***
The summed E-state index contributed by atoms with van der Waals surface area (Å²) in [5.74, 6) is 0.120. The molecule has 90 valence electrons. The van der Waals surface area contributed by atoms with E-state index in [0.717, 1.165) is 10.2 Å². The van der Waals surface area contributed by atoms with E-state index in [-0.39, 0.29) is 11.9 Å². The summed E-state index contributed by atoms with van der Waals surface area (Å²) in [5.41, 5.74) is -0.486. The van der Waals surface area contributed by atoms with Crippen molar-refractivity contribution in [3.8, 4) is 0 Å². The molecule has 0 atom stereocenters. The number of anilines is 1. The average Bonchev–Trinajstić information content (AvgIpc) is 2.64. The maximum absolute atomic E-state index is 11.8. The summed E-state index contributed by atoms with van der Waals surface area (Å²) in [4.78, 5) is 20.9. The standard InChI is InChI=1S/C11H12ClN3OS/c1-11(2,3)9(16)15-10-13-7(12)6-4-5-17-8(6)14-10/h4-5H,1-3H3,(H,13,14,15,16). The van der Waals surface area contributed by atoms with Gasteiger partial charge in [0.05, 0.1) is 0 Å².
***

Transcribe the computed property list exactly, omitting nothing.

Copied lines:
The summed E-state index contributed by atoms with van der Waals surface area (Å²) in [5.74, 6) is 0.120. The molecule has 90 valence electrons. The van der Waals surface area contributed by atoms with E-state index in [0.717, 1.165) is 10.2 Å². The van der Waals surface area contributed by atoms with E-state index in [-0.39, 0.29) is 11.9 Å². The summed E-state index contributed by atoms with van der Waals surface area (Å²) in [5.41, 5.74) is -0.486. The van der Waals surface area contributed by atoms with Crippen molar-refractivity contribution in [3.8, 4) is 0 Å². The molecule has 0 atom stereocenters. The number of anilines is 1. The average Bonchev–Trinajstić information content (AvgIpc) is 2.64. The maximum absolute atomic E-state index is 11.8. The summed E-state index contributed by atoms with van der Waals surface area (Å²) in [4.78, 5) is 20.9. The standard InChI is InChI=1S/C11H12ClN3OS/c1-11(2,3)9(16)15-10-13-7(12)6-4-5-17-8(6)14-10/h4-5H,1-3H3,(H,13,14,15,16). The van der Waals surface area contributed by atoms with Gasteiger partial charge in [0.05, 0.1) is 0 Å².